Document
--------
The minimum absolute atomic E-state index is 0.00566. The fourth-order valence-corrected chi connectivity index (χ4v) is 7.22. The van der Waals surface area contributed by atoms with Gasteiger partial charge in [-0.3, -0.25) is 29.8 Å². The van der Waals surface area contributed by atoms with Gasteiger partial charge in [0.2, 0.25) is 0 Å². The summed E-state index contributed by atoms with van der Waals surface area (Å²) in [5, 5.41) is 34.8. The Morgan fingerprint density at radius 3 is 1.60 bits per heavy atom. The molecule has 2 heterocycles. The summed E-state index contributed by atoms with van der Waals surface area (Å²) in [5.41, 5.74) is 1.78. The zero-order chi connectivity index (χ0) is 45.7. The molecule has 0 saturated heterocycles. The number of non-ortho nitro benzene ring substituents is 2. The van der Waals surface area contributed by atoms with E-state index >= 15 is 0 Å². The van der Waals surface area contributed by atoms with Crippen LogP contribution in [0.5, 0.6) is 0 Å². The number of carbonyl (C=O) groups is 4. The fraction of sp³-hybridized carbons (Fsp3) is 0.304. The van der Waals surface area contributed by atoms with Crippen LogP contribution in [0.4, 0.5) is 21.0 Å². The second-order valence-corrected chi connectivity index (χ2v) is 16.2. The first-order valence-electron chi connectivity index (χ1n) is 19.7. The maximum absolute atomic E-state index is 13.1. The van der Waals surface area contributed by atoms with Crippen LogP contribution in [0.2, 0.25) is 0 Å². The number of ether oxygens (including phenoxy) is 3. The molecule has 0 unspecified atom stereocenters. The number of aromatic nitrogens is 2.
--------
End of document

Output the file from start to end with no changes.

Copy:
The minimum absolute atomic E-state index is 0.00566. The fourth-order valence-corrected chi connectivity index (χ4v) is 7.22. The van der Waals surface area contributed by atoms with Gasteiger partial charge in [-0.3, -0.25) is 29.8 Å². The van der Waals surface area contributed by atoms with Gasteiger partial charge in [0.2, 0.25) is 0 Å². The summed E-state index contributed by atoms with van der Waals surface area (Å²) in [5, 5.41) is 34.8. The Morgan fingerprint density at radius 3 is 1.60 bits per heavy atom. The molecule has 2 heterocycles. The summed E-state index contributed by atoms with van der Waals surface area (Å²) in [5.41, 5.74) is 1.78. The zero-order chi connectivity index (χ0) is 45.7. The molecule has 0 saturated heterocycles. The number of non-ortho nitro benzene ring substituents is 2. The van der Waals surface area contributed by atoms with E-state index >= 15 is 0 Å². The van der Waals surface area contributed by atoms with Crippen LogP contribution in [0.5, 0.6) is 0 Å². The number of carbonyl (C=O) groups is 4. The fraction of sp³-hybridized carbons (Fsp3) is 0.304. The van der Waals surface area contributed by atoms with Crippen LogP contribution in [0.4, 0.5) is 21.0 Å². The second-order valence-corrected chi connectivity index (χ2v) is 16.2. The first-order valence-electron chi connectivity index (χ1n) is 19.7. The maximum absolute atomic E-state index is 13.1. The van der Waals surface area contributed by atoms with Crippen LogP contribution in [0.2, 0.25) is 0 Å². The number of ether oxygens (including phenoxy) is 3. The molecule has 0 unspecified atom stereocenters. The number of aromatic nitrogens is 2.